In November, the EU launched the initiation of a High Level Dialogue with Albania to discuss how the country should address the remaining criteria needed to open the accession negotiations. Five issues were discussed in the initial meeting, and greater governmental dialogue with civil society actors was included as a top priority and concern. Therefore, the High Level Dialogue formally included strengthening and engaging civil society as a vital component of the integration process, and there is potential for CSOs to provide more political input and monitor institutional reforms.
Labor Unions remain weak and with low membership across various economic sectors. When unionized bodies exercise activism, the reception from the government and business community is largely negative. Overall, tripartite dialogue in Albania is almost nonexistent and remains unable to improve conditions and rights for workers.
Freedom of expression is legally guaranteed and exercised in the country, though the media sector lacks both a clear legal framework and self-regulatory mechanisms. The number of media operators has increased along with internet penetration, but this has not automatically resulted in more diverse or higher-quality content. Television and print media continued to suffer financially in 2013, and the salaries of staff were often delayed.
Libel has been decriminalized but remains a civil offense punishable with fines. Defamation cases against journalists have been on the decline in recent years as politicians increasingly opt to sue each other, rather than the media.
The financial viability of media in Albania relies heavily on the private funds of their owners and advertising revenues. Major media outlets, especially television channels and newspapers, are owned by construction or oil companies and generate unreliable advertisement revenues. Media depend on advertising contracts from state institutions, which are typically awarded to outlets that provide favorable coverage of the government, leaving few truly independent new sources. In December, Defense Minister Mimi Kodheli announced that she had presented the prosecutor general with evidence that her predecessor at the ministry had infringed tender procedures in a number of areas, including media advertising. The Defense Ministry reportedly ran four major ad campaigns worth €584,000 that went exclusively to advertising agencies Promo Sh.p.k. and Zoom Sh.p.k. Both of these agencies were closely affiliated with the owner of TV Klan, part of a media group that was openly progovernment at the time. The investigation was still pending at year’s end. Between 2010 and 2012, Promo Sh.p.k. also produced three major advertising campaigns worth €1.4 million for the General Directorate of Police.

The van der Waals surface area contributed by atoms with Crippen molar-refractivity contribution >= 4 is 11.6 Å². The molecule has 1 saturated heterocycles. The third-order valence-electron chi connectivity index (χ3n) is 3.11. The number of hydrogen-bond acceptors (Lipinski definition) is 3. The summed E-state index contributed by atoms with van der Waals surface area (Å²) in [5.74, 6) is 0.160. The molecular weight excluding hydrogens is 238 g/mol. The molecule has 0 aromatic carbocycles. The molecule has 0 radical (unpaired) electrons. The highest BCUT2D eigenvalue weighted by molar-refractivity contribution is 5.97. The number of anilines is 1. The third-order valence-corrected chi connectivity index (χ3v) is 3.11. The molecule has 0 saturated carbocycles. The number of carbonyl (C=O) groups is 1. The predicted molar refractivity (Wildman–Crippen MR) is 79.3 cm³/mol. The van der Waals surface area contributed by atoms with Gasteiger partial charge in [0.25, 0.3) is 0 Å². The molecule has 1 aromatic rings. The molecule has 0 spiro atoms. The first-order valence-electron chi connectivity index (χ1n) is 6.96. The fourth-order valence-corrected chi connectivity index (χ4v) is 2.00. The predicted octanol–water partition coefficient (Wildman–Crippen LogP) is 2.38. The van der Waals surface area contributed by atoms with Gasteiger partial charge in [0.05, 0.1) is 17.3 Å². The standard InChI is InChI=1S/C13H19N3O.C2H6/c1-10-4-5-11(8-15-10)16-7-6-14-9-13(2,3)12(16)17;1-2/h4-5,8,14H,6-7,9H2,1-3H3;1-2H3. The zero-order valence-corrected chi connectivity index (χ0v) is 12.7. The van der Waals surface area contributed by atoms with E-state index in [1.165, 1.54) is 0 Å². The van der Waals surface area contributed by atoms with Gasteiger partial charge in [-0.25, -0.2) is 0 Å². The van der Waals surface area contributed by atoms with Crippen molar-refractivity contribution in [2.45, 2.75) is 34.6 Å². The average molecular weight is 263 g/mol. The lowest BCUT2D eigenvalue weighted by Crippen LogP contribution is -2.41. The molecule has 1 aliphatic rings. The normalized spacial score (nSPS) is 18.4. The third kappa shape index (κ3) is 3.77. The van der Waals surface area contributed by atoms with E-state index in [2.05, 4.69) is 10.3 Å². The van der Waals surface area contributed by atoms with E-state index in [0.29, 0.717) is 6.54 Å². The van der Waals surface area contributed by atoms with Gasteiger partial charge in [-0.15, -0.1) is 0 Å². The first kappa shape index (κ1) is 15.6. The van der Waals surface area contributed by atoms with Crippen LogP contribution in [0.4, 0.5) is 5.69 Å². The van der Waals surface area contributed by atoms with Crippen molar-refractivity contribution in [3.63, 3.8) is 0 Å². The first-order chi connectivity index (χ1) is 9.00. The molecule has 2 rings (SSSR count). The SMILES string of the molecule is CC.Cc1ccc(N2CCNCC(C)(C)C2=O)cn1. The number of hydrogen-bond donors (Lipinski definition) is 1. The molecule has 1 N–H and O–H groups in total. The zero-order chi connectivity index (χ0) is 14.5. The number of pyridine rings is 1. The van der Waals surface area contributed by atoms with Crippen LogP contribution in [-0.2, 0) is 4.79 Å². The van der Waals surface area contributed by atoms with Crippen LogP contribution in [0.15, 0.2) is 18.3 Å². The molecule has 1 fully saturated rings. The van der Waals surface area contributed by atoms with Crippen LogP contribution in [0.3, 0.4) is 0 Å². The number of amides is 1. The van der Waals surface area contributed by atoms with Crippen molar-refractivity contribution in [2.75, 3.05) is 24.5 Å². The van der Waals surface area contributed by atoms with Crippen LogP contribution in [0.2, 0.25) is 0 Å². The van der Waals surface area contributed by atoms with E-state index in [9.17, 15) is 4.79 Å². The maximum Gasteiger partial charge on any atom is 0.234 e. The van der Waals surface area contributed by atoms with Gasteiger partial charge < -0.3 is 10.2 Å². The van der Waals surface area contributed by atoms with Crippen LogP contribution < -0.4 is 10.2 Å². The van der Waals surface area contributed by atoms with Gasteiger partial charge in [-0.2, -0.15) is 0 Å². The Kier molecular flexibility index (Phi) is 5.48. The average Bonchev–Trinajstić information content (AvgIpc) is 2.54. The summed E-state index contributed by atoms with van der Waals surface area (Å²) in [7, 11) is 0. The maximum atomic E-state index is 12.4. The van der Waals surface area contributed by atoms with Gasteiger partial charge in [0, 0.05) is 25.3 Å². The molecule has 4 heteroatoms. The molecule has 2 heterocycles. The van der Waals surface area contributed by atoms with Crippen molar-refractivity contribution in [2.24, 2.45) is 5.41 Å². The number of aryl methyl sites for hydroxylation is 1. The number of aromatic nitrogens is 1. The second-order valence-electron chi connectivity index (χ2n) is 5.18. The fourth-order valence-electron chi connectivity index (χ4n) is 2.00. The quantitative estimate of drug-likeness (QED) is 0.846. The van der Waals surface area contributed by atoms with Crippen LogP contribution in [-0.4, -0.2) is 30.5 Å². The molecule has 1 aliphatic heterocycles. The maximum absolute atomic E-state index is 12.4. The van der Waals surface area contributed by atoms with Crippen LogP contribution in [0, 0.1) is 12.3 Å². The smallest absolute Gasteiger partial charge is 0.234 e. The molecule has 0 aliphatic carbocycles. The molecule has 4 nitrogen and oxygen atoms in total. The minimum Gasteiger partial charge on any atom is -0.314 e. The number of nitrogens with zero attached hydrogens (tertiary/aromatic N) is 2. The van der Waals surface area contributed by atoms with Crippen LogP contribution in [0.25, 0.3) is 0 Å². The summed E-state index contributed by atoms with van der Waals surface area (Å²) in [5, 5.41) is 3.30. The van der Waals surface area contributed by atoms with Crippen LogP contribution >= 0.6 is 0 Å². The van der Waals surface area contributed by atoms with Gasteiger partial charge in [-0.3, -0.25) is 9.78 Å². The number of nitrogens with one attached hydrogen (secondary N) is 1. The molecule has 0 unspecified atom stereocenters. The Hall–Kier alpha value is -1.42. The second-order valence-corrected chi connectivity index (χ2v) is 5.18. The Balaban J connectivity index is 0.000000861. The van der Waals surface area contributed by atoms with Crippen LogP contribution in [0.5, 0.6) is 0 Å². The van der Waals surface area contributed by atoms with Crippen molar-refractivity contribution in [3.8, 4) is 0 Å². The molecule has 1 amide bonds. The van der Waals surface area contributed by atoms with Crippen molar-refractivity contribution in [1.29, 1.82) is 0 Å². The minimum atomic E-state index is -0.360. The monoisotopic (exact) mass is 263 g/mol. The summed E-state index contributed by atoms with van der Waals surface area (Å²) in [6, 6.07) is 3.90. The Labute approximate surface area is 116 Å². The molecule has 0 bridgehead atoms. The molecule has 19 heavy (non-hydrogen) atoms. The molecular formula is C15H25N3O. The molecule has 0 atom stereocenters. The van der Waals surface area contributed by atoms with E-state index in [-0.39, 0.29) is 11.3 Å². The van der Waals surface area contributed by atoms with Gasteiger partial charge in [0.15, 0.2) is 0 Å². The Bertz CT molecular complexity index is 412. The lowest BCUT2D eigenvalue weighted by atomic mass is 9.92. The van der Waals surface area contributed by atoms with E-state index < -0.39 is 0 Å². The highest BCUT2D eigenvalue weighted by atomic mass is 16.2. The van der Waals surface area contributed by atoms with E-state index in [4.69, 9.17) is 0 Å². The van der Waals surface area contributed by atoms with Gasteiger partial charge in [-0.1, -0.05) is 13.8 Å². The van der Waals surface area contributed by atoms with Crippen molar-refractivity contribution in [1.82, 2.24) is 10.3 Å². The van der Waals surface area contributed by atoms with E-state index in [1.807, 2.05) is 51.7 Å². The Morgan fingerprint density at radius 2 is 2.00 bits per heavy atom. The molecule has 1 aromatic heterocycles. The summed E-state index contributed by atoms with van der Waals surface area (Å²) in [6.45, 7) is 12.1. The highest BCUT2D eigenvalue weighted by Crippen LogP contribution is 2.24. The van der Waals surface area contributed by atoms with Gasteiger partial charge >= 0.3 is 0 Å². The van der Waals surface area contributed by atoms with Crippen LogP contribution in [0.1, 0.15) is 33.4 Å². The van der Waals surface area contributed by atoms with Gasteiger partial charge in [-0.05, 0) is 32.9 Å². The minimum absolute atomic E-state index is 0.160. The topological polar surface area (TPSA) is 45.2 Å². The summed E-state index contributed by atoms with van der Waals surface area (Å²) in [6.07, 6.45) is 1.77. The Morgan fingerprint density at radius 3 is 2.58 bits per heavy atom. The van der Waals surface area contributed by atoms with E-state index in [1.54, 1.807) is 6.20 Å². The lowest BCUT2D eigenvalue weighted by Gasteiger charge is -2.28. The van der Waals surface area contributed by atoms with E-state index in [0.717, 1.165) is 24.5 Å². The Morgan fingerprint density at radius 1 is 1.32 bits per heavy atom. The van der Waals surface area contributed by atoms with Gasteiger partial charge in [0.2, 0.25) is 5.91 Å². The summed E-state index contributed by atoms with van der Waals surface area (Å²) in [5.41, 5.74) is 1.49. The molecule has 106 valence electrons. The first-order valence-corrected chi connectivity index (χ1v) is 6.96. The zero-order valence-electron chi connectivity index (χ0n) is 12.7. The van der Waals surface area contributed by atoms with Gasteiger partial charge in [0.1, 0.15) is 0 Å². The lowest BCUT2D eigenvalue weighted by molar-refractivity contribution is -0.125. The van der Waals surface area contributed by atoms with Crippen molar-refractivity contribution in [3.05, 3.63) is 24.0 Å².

The partisanship of many news outlets was visible during the 2013 election campaign, with the main television stations favoring either the PD or the PS in the amount or tone of their coverage. The six television channels monitored by the OSCE/ODIHR offered over 387 hours of airtime on election-related issues in various formats, including newscasts, free and paid airtime, informational programming, and debates. Smaller parties received little airtime. The election commission’s media rules were weakly enforced, and a decision by the panel in early June appeared to require broadcasters to air party-prepared footage during newscasts, disregarding a 2011 court ruling. Several journalists gained political positions during this period, demonstrating the strong ties between the political and media sectors
The National Council of Radio and Television (NCRT) is the main body responsible for regulating public and private radio and television in Albania. As the members of the council are elected by the parliament via a simple majority vote, the body is perceived as politically biased, leading media professionals and NGOs to demand the reform of the law regulating appointments to the council. After a long political battle, a new law on Audiovisual Media Services was adopted in March 2013. The law was intended to harmonize broadcasting regulations with European legislation, but the newly established Audiovisual Media Agency does not guarantee the independence of its members.
Albanian Radio and Television (ART) and the Albanian Telegraphic Agency (ATA) are the only public media in the country. Both maintain a strong progovernment bias. Politically charged content and outdated technology have reduced their popularity with the public, increasing their reliance on funding from the state budget. Of the two, the ART particularly needs significant reform in order to provide citizens with balanced news and information. The problems of illegal frequencies and piracy of cable television go largely unaddressed.
Several media organizations and unions exist, but they have had little influence on working conditions, editorial freedom, or relations between journalists and media owners. A large majority of journalists work without formal contracts. The salaries of media workers are not standardized according to their roles and some media routinely delay the disbursement of payment to their employees. In 2013, the Albanian Union of Journalists estimated that 90 percent of the private media are late in paying their staff salaries by between two and six months, and only 40 percent of media outlets regularly contribute to their employees’ social security and health funds. Ethics and respect for privacy in the news remain an issue, and several cases of infringement occurred in order to raise viewership. For example, news sources often reveal the identity of child abuse victims.